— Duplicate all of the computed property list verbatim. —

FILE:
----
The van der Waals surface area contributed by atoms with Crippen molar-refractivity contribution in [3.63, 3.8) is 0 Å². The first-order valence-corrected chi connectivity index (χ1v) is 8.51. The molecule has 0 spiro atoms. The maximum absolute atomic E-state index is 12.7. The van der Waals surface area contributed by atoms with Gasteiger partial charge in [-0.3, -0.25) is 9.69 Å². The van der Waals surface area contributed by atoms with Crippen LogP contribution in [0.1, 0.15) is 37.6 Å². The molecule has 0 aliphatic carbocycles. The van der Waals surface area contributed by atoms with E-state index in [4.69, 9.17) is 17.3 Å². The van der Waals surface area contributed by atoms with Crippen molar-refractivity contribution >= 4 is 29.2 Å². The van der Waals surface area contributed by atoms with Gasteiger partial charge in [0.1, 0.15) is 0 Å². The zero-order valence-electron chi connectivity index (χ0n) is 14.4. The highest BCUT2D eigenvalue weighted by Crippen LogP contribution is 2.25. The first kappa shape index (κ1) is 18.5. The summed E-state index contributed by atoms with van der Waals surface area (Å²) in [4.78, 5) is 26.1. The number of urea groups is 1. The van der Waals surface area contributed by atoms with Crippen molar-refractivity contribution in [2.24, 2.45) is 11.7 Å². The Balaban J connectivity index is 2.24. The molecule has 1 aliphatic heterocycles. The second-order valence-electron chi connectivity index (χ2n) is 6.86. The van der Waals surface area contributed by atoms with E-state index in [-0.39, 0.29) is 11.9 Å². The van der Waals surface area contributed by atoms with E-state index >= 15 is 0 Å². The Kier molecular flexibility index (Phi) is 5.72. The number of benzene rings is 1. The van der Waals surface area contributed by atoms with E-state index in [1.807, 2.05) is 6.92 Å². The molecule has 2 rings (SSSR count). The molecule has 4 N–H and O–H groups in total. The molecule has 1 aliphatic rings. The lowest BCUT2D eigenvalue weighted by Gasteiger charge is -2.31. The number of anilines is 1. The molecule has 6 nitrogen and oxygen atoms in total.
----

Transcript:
The van der Waals surface area contributed by atoms with Crippen molar-refractivity contribution in [3.63, 3.8) is 0 Å². The first-order valence-corrected chi connectivity index (χ1v) is 8.51. The molecule has 0 spiro atoms. The maximum absolute atomic E-state index is 12.7. The van der Waals surface area contributed by atoms with Gasteiger partial charge in [-0.3, -0.25) is 9.69 Å². The van der Waals surface area contributed by atoms with Crippen LogP contribution in [0.1, 0.15) is 37.6 Å². The molecule has 0 aliphatic carbocycles. The van der Waals surface area contributed by atoms with E-state index in [4.69, 9.17) is 17.3 Å². The van der Waals surface area contributed by atoms with Crippen molar-refractivity contribution >= 4 is 29.2 Å². The van der Waals surface area contributed by atoms with Gasteiger partial charge in [0.1, 0.15) is 0 Å². The zero-order valence-electron chi connectivity index (χ0n) is 14.4. The highest BCUT2D eigenvalue weighted by Crippen LogP contribution is 2.25. The first kappa shape index (κ1) is 18.5. The summed E-state index contributed by atoms with van der Waals surface area (Å²) in [4.78, 5) is 26.1. The number of urea groups is 1. The van der Waals surface area contributed by atoms with Crippen molar-refractivity contribution in [2.24, 2.45) is 11.7 Å². The Balaban J connectivity index is 2.24. The molecule has 1 aliphatic heterocycles. The second-order valence-electron chi connectivity index (χ2n) is 6.86. The van der Waals surface area contributed by atoms with E-state index in [-0.39, 0.29) is 11.9 Å². The van der Waals surface area contributed by atoms with E-state index >= 15 is 0 Å². The Kier molecular flexibility index (Phi) is 5.72. The number of benzene rings is 1. The van der Waals surface area contributed by atoms with E-state index in [1.807, 2.05) is 6.92 Å². The molecule has 2 rings (SSSR count). The molecule has 4 N–H and O–H groups in total. The molecule has 1 aliphatic rings. The lowest BCUT2D eigenvalue weighted by Gasteiger charge is -2.31. The number of anilines is 1. The molecule has 6 nitrogen and oxygen atoms in total.